We had the good fortune of connecting with Kat Hooper and we’ve shared our conversation below.

Hi Kat, why did you pursue a creative career?
Art has always felt like the only thing I was good at. Most people in my life tried to steer me away from making it my career, and for a little bit I tried to follow that. I’ve worked a lot and of random day jobs but at the end of the day I just felt empty, drained, and unhappy. My job performance would always drop off significantly after a month of working at non creative jobs. I realized I don’t dream of doing labor my entire life so I tried to figure out options to actually survive off of my art. For as long as I can remember I’ve been fascinated by tattoos and even secretly tattooed the bottom of my foot when I was 12 years old. After a couple of bad starts at trying to apprentice as a tattoo artist (with some truly misogynistic artists) I finally found someone I could actually learn from. Once I tattooed myself for the second time I realized there was no going back, this was the only thing I wanted to do. I quit my other jobs and fully submerged myself in the industry and worked incredibly hard to learn as much as I could about tattooing and practiced as much as possible. I definitely could not have gotten to where I am now without my incredible friends who let me practice on them. While technically I am working a service job, I have the freedom to go wherever I want, draw and create whatever I want, and I have the opportunity to be constantly learning something new. While it’s not always the most financially stable job, it’s definitely been the most fulfilling job.

Can you open up a bit about your work and career? We’re big fans and we’d love for our community to learn more about your work.
Learning to become a tattoo artist is always a struggle if you are not a cisgendered white man. When I first tried to apprentice, I faced a lot of misogyny and sexual harassment. After about a year and a half of trying to learn under these awful conditions I thought I didn’t want to be in an industry that was so okay with these people treating others so terribly. As a queer non-binary person I ended up enduring a lot of harassment about my sexual orientation and gender to the point that I was afraid I would be physically harmed. Thankfully none of those people are still tattooing. It took a couple of years until I felt like I wanted to give tattooing another chance. It wasn’t until I moved to Brooklyn and met my good friend Marissa who is also a tattoo artist. She gave me the tools and confidence to try tattooing again and taught me what I needed to know to get started in a responsible way. (Getting licensed, taking blood borne pathogen safety classes) From my past experiences trying to learn how to tattoo, I knew exactly the kind of artist I did not want to be. I wanted to make sure every person who got tattooed by me felt safe and comfortable and respected. Tattooing is a transfer of energy between the artist and the client so it is important to be mindful of your attitude and how you are treating the people you are working with. For me tattooing has always been a way to reclaim my own body and feel more comfortable in my own skin. I’m a little gender chaotic, so I often experience feelings of body dysphoria. Getting tattooed has helped me with finding peace in my own body. I hope to be able to help people feel better about the skin they wear, which is why I’ve recently started doing 3D nipple reconstructive tattoos where I tattoo realistic nipples onto people who have had top surgery or mastectomies. The cost for these kinds of tattoos is prohibitive to a lot of the trans community, so I offer them for free, or on a donation basis alongside of the illustrative style tattoos I do. There’s so much power in tattooing and so much potential to help others.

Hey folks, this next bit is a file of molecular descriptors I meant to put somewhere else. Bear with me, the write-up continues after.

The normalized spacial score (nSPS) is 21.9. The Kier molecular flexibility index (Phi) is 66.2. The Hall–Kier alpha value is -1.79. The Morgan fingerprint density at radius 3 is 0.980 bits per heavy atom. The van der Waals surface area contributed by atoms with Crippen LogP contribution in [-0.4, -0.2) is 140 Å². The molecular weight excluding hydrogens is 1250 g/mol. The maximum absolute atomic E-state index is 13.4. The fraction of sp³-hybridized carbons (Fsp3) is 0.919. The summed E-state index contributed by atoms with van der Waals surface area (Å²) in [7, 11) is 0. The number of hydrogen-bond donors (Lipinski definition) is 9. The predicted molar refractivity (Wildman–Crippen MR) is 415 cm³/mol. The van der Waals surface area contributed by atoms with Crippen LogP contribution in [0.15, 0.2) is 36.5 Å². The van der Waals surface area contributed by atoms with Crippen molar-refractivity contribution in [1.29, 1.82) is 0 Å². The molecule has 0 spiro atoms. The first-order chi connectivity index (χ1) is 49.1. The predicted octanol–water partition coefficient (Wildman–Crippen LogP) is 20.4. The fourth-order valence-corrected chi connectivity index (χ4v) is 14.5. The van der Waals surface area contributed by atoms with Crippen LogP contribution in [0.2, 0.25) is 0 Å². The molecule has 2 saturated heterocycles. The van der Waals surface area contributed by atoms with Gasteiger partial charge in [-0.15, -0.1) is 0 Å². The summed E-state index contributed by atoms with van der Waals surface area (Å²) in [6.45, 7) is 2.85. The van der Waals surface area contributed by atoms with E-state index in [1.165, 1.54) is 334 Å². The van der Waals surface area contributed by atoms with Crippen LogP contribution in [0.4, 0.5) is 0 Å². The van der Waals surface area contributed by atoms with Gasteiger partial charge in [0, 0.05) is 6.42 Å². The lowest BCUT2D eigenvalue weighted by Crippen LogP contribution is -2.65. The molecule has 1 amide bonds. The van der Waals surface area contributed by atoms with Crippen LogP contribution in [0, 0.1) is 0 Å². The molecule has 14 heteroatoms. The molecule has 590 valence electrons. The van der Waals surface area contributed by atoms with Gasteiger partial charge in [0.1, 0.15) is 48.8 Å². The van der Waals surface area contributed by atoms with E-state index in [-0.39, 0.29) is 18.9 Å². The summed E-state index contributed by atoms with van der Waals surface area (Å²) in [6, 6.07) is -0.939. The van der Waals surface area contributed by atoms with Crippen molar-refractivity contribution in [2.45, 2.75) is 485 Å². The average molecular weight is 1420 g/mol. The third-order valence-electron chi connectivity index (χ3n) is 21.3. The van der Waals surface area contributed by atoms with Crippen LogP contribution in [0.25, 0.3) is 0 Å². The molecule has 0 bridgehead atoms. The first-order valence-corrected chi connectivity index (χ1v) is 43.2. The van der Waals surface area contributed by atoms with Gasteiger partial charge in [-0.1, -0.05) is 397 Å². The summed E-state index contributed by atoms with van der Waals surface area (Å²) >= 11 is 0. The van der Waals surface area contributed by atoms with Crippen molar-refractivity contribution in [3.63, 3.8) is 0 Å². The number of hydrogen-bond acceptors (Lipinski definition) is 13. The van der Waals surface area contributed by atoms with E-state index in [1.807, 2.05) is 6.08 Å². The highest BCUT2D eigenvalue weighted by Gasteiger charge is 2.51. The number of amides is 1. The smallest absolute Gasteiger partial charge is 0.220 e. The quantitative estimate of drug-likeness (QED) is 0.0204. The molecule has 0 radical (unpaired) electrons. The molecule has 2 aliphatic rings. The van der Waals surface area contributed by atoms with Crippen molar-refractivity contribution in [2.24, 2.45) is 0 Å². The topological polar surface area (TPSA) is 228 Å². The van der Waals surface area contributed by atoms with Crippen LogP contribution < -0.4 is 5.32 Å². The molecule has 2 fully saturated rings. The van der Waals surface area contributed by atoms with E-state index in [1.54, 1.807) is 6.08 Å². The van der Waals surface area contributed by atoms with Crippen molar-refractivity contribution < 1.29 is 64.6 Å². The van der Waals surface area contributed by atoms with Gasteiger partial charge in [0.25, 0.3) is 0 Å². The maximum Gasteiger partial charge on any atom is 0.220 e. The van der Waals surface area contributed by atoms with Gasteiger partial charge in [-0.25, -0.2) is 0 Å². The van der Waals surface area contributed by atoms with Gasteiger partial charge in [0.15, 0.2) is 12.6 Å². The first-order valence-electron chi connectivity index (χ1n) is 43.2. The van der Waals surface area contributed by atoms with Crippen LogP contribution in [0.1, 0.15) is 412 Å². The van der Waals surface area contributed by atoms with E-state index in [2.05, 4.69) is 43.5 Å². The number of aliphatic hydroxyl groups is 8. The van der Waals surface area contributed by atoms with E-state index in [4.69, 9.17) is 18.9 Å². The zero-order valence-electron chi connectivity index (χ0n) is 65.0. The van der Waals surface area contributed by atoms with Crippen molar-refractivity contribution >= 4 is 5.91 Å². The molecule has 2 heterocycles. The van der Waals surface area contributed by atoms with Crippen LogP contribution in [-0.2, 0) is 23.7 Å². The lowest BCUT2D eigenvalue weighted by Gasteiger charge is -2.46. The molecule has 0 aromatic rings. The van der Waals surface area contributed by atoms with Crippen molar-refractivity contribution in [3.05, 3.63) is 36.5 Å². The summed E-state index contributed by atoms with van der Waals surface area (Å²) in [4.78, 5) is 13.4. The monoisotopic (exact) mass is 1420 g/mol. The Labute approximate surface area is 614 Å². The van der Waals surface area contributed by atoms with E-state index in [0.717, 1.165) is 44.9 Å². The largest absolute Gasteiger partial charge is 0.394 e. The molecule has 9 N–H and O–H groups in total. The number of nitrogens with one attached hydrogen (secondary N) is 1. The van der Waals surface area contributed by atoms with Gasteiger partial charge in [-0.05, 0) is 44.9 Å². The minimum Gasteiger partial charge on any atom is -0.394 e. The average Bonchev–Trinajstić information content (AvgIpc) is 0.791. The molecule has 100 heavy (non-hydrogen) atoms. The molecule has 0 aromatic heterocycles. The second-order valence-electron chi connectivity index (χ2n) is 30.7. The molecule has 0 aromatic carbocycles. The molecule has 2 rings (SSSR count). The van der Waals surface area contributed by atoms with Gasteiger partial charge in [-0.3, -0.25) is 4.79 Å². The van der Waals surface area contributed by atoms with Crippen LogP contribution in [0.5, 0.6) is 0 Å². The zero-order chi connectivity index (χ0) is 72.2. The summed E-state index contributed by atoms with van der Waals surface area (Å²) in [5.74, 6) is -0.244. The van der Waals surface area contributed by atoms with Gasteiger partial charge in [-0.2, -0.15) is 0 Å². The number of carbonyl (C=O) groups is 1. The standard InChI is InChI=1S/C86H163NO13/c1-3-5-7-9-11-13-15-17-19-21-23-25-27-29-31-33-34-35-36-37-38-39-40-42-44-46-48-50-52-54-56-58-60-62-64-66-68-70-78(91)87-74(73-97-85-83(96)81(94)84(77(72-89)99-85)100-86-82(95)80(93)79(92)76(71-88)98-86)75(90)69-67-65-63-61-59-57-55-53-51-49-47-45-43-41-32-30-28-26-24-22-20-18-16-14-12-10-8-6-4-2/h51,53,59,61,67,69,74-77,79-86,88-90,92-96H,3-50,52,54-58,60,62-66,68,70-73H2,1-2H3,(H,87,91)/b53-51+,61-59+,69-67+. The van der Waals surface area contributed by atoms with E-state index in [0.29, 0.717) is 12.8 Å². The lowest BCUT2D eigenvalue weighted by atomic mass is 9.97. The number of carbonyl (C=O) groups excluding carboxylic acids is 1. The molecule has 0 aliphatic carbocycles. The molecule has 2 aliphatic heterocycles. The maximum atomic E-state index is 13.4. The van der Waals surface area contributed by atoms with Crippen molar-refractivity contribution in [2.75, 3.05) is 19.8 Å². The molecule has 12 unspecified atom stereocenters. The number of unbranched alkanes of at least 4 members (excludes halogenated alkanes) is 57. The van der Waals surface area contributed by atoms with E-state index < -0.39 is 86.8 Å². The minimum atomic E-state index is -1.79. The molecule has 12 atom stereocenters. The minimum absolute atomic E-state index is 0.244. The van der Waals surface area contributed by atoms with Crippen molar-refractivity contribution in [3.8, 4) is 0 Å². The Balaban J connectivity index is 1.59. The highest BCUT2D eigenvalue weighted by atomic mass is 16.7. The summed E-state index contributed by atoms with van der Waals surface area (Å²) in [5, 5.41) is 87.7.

Any places to eat or things to do that you can share with our readers? If they have a friend visiting town, what are some spots they could take them to?
I would take them to the shop I work at, Hades Inquisition because it’s honestly a really cute shop and my favorite one I’ve worked at. There’s tons of natural light, gorgeous plants everywhere, and one of the kindest and most talented groups of artists I’ve met. With the pandemic, a lot of the places I would normally go have closed down permanently. It’s hard to come up with anywhere specific when my favorite places in New York City no longer exist. Right now most of the places I can think of are parks and old cemeteries and beaches. Shoutout is all about shouting out others who you feel deserve additional recognition and exposure. Who would you like to shoutout?
Michelle Lange- https://instagram.com/corpselove87?igshid=dijt9hkz8h9y Chris Carr- https://instagram.com/blacklandownership?igshid=4npv7zs5w9yy Morning Marissa Olney- https://instagram.com/ethosandiron?igshid=pd9f8nl3v4ms Uriel winfree- https://instagram.com/kastleface?igshid=14j39zyt3t6pc Becki Wilson- https://instagram.com/beckiwilson?igshid=1cd0p42t9ckpj

Instagram: https://instagram.com/khoopertattoo?igshid=1cnnnh05klex4

Image Credits
All photos are taken by me on my Instagram except for a few that were taken by @kingmallard (my personal photo was taking by Jarid blue/ @kingmallard) and some photos of healed tattoos I have done that were taken by my clients

Nominate Someone: ShoutoutLA is built on recommendations and shoutouts from the community; it’s how we uncover hidden gems, so if you or someone you know deserves recognition please let us know here.